Diocesan News

National convocation to inspire evangelization

Twenty diocesan Catholics to represent Diocese of Lincoln at Florida event

Story by S.L. Hansen

(SNR) - In order to best address the challenges of evangelization in the culture today, the United States Conference of Catholic Bishops (USCCB) is convening a special gathering of delegates from dioceses and Catholic organizations in Orlando, Fla. July 1-4.

More than 3,000 Catholic leaders — bishops, clergy, religious and laypeople — are expected to attend the gathering, which is titled, “Convocation of Catholic Leaders: The Joy of the Gospel in America.”

The U.S. bishops have not convened a convocation like this since 1917, shortly after the United States entered World War I.

At that event, the bishops met with Catholic leaders to plan how to meet social needs emerging from the war. One result was the creation of the National Catholic Welfare Council, the forerunner to today’s USCCB.

The general focus of the 2017 convocation will be to explore ways the Holy Father’s 2013 apostolic exhortation Evangelii Gaudium (“The Joy of the Gospel”) applies in the United States. The convocation will focus on forming missionary disciples to, as the USCCB announced, “animate the Church and engage the culture.”

Convocation planner Jonathan Reyes, who serves as executive director of the U.S. bishops’ Department of Justice, Peace and Human Development, told Catholic News Service the convocation will be a chance for Catholics to unify in Christ.

“This is centered, as Pope Francis said again and again, in the encounter with Jesus Christ,” Reyes stressed. “That’s what holds us together.”

Reyes said that in addition to encountering Christ and praying together, the delegates will “talk very practically about what are the challenges, what does it mean to be missionary disciples at this moment and how do we go out and do it.”

To represent the Diocese of Lincoln at this historic event, Bishop James Conley has selected a diverse group of delegates.

“It has been a privilege to help Bishop Conley organize the Lincoln diocesan delegation,” said JD Flynn, special assistant to the bishop.

He noted that the bishop chose Catholics from across the diocese that represent many different ages and stages of life, as well as various ministries, apostolates, and other organizations.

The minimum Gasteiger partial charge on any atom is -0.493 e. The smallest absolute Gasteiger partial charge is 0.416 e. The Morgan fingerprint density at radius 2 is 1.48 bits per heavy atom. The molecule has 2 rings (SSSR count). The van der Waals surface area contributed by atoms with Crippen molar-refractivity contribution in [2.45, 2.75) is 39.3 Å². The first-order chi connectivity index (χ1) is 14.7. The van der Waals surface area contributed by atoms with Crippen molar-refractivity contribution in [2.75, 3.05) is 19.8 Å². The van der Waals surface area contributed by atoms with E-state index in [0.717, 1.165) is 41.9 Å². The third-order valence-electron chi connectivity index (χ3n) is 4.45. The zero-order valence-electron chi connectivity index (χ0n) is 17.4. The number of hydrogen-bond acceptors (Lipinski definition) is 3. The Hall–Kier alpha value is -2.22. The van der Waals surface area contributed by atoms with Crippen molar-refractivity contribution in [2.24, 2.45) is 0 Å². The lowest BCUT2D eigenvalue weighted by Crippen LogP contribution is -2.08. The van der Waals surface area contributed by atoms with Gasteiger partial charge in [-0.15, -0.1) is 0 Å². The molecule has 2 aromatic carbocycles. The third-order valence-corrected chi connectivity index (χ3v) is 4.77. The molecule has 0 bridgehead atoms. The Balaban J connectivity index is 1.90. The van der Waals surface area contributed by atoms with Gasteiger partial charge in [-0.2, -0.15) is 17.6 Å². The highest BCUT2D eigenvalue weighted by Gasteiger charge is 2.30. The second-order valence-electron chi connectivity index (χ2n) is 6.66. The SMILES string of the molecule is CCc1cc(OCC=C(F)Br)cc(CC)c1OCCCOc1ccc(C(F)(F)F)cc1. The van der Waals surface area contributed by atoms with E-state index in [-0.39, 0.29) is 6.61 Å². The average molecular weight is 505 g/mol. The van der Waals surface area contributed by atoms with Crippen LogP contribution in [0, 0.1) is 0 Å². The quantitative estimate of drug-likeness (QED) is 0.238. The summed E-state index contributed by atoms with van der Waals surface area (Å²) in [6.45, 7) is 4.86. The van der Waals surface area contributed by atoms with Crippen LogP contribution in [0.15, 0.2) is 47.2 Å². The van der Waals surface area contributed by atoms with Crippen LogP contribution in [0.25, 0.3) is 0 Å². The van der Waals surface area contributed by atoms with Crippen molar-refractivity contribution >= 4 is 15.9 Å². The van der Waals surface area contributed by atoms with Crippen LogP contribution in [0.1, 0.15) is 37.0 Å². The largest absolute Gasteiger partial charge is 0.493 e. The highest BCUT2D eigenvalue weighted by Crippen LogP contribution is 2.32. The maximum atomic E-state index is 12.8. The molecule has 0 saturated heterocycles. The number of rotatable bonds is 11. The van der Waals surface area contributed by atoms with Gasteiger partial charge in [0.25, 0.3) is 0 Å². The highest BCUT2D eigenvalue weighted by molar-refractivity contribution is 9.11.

“The delegation is a dynamic and talented group of leaders,” Flynn said. “Some are priests and religious, some are laity. Some work for the Church, some work in the world. We have older people, younger people, those who work with the poor, who work in our schools, who work with Hispanics, and who work with young people.”

Claire Pohlen of St. Teresa Parish in Lincoln, who is executive assistant for the Catholic Foundation of Southern Nebraska, is one of Bishop Conley’s delegates. She will also coordinate the logistical arrangements for all those attending the convocation from the Lincoln Diocese.

“I was very honored and humbled to be asked,” she said. “I am hopeful that by participating in the convocation, delegation members can return to their dioceses with new ideas and a renewed desire to spread the joy of the Gospel through word and deed.”

When the delegates gather in Orlando, they will have multiple opportunities to share ideas and learn from other Catholic leaders across the country. They will also build a network with other leaders to help continue the work of the New Evangelization.

“The New Evangelization is the project of helping Catholics to know the Lord more deeply, and to live in the truth and freedom of the Gospel,” Flynn explained.

While it can be easy to get bogged down in social and political topics that sometimes set Catholic believers at odds with the culture, he said the key is to focus on Jesus, not the issues.

“Every heart is made for communion with God, and longing for communion with God,” Flynn reasoned. “When you know the Lord, and his mercy, and his love, the truth becomes much easier to grasp and to live. The Church exists to foster communion with Jesus Christ—through the sacramental life, through her teaching and witness, through works of mercy and apostolate.”

He added, “Since so many Catholics do not practice the faith, we have a lot of work to do.”

“I am looking forward to learning from others who share similar ministry interests as I do, such as engaging young people in parish life,” Pohlen said.

Though the convocation is an invitation-only event, laypersons, priests and religious at home can follow along by watching various sessions on EWTN or live-streamed sessions on the USCCB website.

“I hope that those who are not attending will watch the sessions that are broadcast,” Flynn said. “There is a lot for all of us to learn.”

He reiterated that the work of the New Evangelization is for all Catholics, not just those who have an “official” role on behalf of the Church.

“One of the important things to realize about the convocation is that it is designed to remind all Catholics that we each have responsibility for the mission of the Gospel,” Flynn said. “Each one of us has to be a missionary. And that means we should use our creativity, our gifts, our opportunities, and our experience to find areas where we can proclaim the Gospel—as individuals, as families, and as parish communities. 

There is no way to anticipate how the convocation will impact the diocese, the nation or the world, but as Flynn said, “We know that God is moving, always, in our diocese, and we look forward to seeing how God will continue to move, especially through this opportunity for communion with Catholic leaders from across the United States.”

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